Iraqi liberals losing ground to Islamists

A group of Iraqi youth started to disseminate posts on social networking sites to promote the Civil Democratic Alliance, which comprises Iraqi civil and liberal figures running in the parliamentary elections on April 30. 

The majority of the alliance’s members advocate the establishment of a civil state, after political Islam took power in Iraq following the fall of the Saddam Hussein regime in April 2003. 

The Civil Democratic Alliance created a page on Facebook to gather the youth, who make up 40% of Iraqi society. The alliance began to spread its goals and political platforms for the elections. 

Observers, however, doubt that the alliance will score high in the elections, amid elevated sectarian tensions and the operations conducted by the Iraqi military in Anbar. 

Yasser al-Salem, a member of the Central Committee of the Communist Party, one of the prominent parties taking part in the alliance, said, “Competitiveness in the upcoming parliamentary elections will be higher than in any other elections.” 

Speaking to Al-Monitor, Salem said, “The Civil Democratic Alliance will compete with sectarian and national coalitions [in the elections]. It enjoys considerable popular support, which will allow it to win more seats in parliament than its powers unilaterally won in past elections.”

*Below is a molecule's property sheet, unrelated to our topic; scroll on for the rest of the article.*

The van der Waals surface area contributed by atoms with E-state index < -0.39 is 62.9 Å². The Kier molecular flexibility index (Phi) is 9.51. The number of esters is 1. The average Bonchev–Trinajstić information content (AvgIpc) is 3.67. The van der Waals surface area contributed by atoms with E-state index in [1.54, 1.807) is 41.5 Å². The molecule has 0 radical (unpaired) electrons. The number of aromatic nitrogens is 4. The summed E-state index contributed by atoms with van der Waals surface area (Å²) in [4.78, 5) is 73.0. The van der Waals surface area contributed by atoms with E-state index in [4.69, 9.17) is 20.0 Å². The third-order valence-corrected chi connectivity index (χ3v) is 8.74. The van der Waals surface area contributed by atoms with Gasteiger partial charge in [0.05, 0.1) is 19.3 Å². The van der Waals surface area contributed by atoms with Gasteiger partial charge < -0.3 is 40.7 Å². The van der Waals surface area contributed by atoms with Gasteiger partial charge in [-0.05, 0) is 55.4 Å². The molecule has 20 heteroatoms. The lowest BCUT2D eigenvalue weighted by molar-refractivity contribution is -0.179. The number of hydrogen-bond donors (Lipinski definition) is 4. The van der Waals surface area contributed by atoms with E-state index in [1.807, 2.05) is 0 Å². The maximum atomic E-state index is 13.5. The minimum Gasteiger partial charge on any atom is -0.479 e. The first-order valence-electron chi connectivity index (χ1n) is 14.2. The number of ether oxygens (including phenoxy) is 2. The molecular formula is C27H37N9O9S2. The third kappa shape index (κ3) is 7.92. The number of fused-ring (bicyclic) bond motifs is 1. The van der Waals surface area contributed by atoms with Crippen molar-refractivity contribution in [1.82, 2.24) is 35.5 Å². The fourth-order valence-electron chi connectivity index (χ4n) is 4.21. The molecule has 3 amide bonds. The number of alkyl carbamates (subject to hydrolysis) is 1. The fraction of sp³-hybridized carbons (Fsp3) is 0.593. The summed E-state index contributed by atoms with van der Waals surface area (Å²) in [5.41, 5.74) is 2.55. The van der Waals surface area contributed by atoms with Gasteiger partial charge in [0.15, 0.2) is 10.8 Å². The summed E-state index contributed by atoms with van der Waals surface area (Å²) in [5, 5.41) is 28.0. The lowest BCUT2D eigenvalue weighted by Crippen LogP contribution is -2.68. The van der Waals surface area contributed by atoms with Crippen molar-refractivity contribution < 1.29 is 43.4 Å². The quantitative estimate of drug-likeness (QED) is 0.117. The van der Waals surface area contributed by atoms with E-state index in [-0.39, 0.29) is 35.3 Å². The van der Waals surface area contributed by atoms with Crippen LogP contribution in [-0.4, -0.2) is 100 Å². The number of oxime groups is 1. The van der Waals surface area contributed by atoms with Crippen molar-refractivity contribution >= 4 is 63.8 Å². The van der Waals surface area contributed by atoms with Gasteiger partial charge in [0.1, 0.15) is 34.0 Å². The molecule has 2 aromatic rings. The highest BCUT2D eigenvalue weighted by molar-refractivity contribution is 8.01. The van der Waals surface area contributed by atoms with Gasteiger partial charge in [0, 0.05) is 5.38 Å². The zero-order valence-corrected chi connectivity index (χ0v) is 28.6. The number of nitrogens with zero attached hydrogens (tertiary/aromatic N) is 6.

“There will be strong competition. 

This is despite the fact that Islamist powers, which are currently running the country, have launched their electoral campaigns by taking advantage of their influence, distributing lands, buying the conscience of people and encouraging sectarianism. 

These campaigns aim at creating negative polarizations that will affect the results of the elections, such as the exploitation of the incidents of Anbar,” 

Salem added. “During negotiations to form electoral alliances, main powers in the alliance refused the requests to include political figures who are involved in the current political crisis,” Salem noted. 

“The powers of the Civil Democratic Alliance refused many concessions and financial temptations provided by influential political parties, which tried to impede the formation of this alliance to disperse its votes,” Salem stressed. 

Journalist and author Muntather Nasser, however, told Al-Monitor, “Civil powers and figures are still struggling and have yet to reach a level of political maturity.” 

He justified this statement by saying, “For the first time, these powers are trying to overcome their weaknesses and dispersion, through the formation of an alliance. 

This alliance will allow them to concentrate and preserve the votes — at a time when big lists are divided into small lists — to take advantage of an electoral law dubbed Sainte-Lague 0.6, which treats small lists fairly.”

“These parties are dealing with poor popular support, which does not allow them to compete with national and sectarian coalitions and parties. 

Until this point, these parties do not have a rhetoric that will influence the citizens and youth,” Nasser said. 

by Omar al-Jaffal

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